You found it was possible to train your mind and undo the indoctrination you underwent as a girl. How did you accomplish this? My mother is a Buddhist and, although I didn’t pay much attention growing up, Buddhism was ambiently around and I started meditating when I was about 14. That early introduction to Buddhist concepts and meditation was the beginning of my mind training.

Also, getting sober gave me a profound understanding of how possible it is to change the way you see things, because addiction is a disease of the mind. When I got sober, I started to do the micro-work of looking at how I interacted with people and with myself. I examined how I understood the boundaries of my body and who had a right to cross them. When someone tried to hug me, I hugged them back, whether I wanted to or not. And there were lots of other things like that—from casual touch to sex acts. When I started to look at how I navigated physical interactions, I realized that a micro-overriding of my own desires was happening all the time that I wasn’t even aware of. If I continued to let that happen, I’d end up in a life that was inauthentic and empty, that had shame all around in weird places. A life that was a weird Frankenstein of what people wanted from me. 

Because I’d grown up as a girl in the United States of America, I felt for a long time that it was important not to make other people uncomfortable by asserting my physical boundaries. When I finally stopped to interrogate this, I realized I had to slow down my reactions until the moment where I could make a choice became visible. When someone said, “Let’s hug.” I had to step back and wait a few beats—very awkward—for the moment when I could discern whether I wanted to. Oftentimes, the answer was no. I had to let the awkward moment stand and, as it turned out, time kept moving, people kept talking, nobody died. The important part is that moment of pause where, instead of looking outward to assess what the other person wants, I listen inward to what I want. But it’s a challenge because it can be very comfortable to be estranged from yourself.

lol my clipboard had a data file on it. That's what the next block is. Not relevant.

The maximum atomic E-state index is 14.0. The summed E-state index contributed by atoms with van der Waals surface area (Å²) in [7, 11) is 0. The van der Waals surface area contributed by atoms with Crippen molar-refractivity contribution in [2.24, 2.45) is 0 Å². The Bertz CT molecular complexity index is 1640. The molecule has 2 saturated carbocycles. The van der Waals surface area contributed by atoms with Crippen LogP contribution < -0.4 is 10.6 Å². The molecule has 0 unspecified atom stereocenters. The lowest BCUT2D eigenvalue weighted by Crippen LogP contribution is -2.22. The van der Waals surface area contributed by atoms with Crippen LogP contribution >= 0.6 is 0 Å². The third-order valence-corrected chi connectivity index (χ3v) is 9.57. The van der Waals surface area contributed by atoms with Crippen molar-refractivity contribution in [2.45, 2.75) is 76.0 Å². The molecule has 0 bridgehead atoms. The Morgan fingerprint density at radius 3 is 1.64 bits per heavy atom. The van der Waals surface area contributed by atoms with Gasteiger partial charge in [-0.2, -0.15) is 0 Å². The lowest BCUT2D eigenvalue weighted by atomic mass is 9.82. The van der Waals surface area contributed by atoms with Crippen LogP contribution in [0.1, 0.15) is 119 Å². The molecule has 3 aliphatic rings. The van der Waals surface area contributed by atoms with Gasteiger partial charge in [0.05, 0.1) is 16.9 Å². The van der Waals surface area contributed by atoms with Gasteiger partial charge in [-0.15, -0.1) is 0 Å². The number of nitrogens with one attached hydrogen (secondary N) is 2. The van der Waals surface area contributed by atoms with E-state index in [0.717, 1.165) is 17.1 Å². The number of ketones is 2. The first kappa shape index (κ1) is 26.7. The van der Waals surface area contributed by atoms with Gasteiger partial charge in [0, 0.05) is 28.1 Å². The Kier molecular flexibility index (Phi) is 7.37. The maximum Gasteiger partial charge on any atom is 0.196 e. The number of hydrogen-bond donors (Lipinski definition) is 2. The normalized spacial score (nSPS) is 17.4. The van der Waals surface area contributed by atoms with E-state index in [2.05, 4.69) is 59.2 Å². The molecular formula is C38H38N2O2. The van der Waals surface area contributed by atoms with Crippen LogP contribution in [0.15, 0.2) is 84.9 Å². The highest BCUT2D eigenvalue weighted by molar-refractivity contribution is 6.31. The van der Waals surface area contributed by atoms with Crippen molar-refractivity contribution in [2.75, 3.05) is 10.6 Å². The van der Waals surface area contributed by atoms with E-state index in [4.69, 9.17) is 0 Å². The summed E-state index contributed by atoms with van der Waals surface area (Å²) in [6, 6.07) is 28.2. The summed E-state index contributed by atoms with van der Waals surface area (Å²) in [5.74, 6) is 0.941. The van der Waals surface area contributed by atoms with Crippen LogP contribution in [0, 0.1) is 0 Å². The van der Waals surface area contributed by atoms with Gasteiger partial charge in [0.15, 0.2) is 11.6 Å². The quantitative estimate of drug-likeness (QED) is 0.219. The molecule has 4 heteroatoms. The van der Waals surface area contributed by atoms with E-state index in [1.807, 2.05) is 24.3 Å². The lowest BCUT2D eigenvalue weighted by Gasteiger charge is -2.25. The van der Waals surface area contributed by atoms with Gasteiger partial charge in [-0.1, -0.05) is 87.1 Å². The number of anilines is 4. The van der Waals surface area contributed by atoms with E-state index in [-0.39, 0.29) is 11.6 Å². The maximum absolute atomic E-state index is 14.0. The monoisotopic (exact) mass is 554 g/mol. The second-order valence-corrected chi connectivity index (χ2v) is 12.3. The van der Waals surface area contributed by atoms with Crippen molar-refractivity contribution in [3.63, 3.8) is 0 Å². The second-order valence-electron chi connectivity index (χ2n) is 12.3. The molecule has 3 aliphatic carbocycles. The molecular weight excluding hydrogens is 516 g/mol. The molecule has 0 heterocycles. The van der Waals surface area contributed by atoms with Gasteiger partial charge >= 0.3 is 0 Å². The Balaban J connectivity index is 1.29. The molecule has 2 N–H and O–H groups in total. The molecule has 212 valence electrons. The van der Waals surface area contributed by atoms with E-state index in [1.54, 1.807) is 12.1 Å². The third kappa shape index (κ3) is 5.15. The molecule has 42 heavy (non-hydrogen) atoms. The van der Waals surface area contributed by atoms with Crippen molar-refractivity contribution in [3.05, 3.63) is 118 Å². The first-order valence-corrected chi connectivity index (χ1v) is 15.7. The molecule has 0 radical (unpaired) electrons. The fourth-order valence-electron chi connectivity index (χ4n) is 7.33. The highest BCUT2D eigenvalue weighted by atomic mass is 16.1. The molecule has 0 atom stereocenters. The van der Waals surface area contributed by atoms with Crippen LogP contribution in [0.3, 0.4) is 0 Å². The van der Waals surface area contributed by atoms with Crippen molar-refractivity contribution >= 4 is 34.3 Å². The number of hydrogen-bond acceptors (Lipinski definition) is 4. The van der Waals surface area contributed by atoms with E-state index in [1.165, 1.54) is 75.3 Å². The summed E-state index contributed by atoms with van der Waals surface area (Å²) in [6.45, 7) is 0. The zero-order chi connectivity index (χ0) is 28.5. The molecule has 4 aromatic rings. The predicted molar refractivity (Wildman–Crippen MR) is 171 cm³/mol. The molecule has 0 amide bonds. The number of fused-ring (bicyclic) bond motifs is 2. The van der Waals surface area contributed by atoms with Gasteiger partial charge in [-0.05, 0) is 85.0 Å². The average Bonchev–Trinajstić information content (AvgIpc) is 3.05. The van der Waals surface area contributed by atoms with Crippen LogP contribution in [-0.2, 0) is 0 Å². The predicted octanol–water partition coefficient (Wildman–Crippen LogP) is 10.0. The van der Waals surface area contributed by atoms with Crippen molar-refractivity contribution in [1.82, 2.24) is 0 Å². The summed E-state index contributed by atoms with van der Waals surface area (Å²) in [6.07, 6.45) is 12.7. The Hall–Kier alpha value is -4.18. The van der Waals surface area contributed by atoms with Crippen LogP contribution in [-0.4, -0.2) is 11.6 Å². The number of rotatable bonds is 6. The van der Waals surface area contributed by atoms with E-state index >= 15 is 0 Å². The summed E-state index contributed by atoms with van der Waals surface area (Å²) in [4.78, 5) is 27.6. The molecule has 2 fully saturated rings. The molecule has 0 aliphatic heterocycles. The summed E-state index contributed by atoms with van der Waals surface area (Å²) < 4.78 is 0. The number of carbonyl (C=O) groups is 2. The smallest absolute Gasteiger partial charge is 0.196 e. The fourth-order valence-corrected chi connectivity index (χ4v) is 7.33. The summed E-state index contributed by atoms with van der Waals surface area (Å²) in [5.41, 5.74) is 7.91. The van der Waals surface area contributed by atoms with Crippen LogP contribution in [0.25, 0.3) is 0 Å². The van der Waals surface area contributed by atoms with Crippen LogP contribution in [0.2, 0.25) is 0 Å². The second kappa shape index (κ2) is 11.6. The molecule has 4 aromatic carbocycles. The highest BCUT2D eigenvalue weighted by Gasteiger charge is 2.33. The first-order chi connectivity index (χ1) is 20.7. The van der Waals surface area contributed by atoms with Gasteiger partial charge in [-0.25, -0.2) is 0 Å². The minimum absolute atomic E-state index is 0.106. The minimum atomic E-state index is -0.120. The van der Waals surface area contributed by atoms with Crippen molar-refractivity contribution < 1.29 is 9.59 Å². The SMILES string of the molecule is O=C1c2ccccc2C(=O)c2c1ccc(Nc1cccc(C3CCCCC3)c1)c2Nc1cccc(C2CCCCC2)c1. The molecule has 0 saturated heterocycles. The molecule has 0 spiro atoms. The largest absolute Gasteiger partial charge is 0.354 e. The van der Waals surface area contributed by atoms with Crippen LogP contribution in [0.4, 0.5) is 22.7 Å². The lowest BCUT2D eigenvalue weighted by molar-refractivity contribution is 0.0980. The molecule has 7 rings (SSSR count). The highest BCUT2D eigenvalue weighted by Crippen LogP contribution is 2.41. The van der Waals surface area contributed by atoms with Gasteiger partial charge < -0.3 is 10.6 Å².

And meditation helped you come to this realization? Meditation is an important part of my practice, the place where I learn to be present, to let go of narrative and see what is. But a lot of the work with my mind happens in interaction. The work is a combination of meditation, writing—where I do my best thinking—and being in relationship, where I practice. Marriage is the perfect laboratory. The work is theoretical if I can’t do it in relationship, if it’s not affecting the way I’m treating other people—including as a teacher. I often think about how I’m modeling what it means to be an artist and a human being to my students, and that’s a great motivator for me.

You used to keep a quote from Rainer Maria Rilke’s Letters to a Young Poet pinned over your desk: “The work of the eyes is done. Go now and do the heart-work on the images imprisoned within you.” Are you still doing this heart-work? Yes, it’s all that we’ve been talking about: turning towards a more authentic self, a more authentic life. Maintaining the courage to always be engaged in that, to not hide in what’s familiar and comfortable. 

At the time, I understood the quote as related to writing my second book, Abandon Me. That was a long time ago, and today I understand how the quote applies to every part of my life. My life isn’t divided cellularly; it’s one thing that’s expressed in different ways. Now I have a more capacious understanding of what the heart-work is and hopefully I’ll say that again in ten years.